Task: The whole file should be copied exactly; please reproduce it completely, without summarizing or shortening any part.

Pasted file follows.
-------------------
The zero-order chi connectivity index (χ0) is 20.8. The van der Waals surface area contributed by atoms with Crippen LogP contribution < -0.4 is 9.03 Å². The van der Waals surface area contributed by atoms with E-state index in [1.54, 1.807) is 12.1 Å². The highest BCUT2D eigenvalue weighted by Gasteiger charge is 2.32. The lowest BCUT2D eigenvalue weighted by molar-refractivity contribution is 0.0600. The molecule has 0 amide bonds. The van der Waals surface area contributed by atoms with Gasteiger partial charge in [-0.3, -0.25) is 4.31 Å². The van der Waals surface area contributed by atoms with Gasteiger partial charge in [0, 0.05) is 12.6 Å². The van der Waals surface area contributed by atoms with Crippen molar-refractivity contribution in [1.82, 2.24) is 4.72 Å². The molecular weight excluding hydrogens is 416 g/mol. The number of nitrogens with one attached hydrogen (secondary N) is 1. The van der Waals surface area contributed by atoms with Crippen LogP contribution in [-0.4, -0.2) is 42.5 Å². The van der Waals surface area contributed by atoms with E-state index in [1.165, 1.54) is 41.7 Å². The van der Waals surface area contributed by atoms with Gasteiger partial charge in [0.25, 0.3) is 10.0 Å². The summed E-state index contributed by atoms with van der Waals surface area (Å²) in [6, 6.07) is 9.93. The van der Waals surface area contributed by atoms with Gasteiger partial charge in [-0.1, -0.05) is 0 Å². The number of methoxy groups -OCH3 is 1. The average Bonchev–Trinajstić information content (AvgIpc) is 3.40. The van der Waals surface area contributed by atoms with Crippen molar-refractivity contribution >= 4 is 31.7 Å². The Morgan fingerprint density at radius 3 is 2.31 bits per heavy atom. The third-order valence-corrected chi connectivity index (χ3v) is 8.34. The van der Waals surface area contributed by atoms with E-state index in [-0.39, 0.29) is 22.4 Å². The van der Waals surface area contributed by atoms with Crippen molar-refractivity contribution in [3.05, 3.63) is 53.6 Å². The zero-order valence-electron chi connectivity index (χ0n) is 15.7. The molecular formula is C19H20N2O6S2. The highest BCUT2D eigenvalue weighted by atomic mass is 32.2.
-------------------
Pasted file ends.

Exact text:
The zero-order chi connectivity index (χ0) is 20.8. The van der Waals surface area contributed by atoms with Crippen LogP contribution < -0.4 is 9.03 Å². The van der Waals surface area contributed by atoms with E-state index in [1.54, 1.807) is 12.1 Å². The highest BCUT2D eigenvalue weighted by Gasteiger charge is 2.32. The lowest BCUT2D eigenvalue weighted by molar-refractivity contribution is 0.0600. The molecule has 0 amide bonds. The van der Waals surface area contributed by atoms with Gasteiger partial charge in [-0.3, -0.25) is 4.31 Å². The van der Waals surface area contributed by atoms with Gasteiger partial charge in [0, 0.05) is 12.6 Å². The van der Waals surface area contributed by atoms with Crippen molar-refractivity contribution in [1.82, 2.24) is 4.72 Å². The molecular weight excluding hydrogens is 416 g/mol. The number of nitrogens with one attached hydrogen (secondary N) is 1. The van der Waals surface area contributed by atoms with Crippen LogP contribution in [-0.4, -0.2) is 42.5 Å². The van der Waals surface area contributed by atoms with E-state index in [1.165, 1.54) is 41.7 Å². The van der Waals surface area contributed by atoms with Gasteiger partial charge in [0.25, 0.3) is 10.0 Å². The summed E-state index contributed by atoms with van der Waals surface area (Å²) in [6, 6.07) is 9.93. The van der Waals surface area contributed by atoms with Gasteiger partial charge in [-0.1, -0.05) is 0 Å². The number of methoxy groups -OCH3 is 1. The average Bonchev–Trinajstić information content (AvgIpc) is 3.40. The van der Waals surface area contributed by atoms with Crippen molar-refractivity contribution >= 4 is 31.7 Å². The Morgan fingerprint density at radius 3 is 2.31 bits per heavy atom. The third-order valence-corrected chi connectivity index (χ3v) is 8.34. The van der Waals surface area contributed by atoms with E-state index in [-0.39, 0.29) is 22.4 Å². The van der Waals surface area contributed by atoms with Crippen molar-refractivity contribution in [3.05, 3.63) is 53.6 Å². The zero-order valence-electron chi connectivity index (χ0n) is 15.7. The molecular formula is C19H20N2O6S2. The highest BCUT2D eigenvalue weighted by atomic mass is 32.2.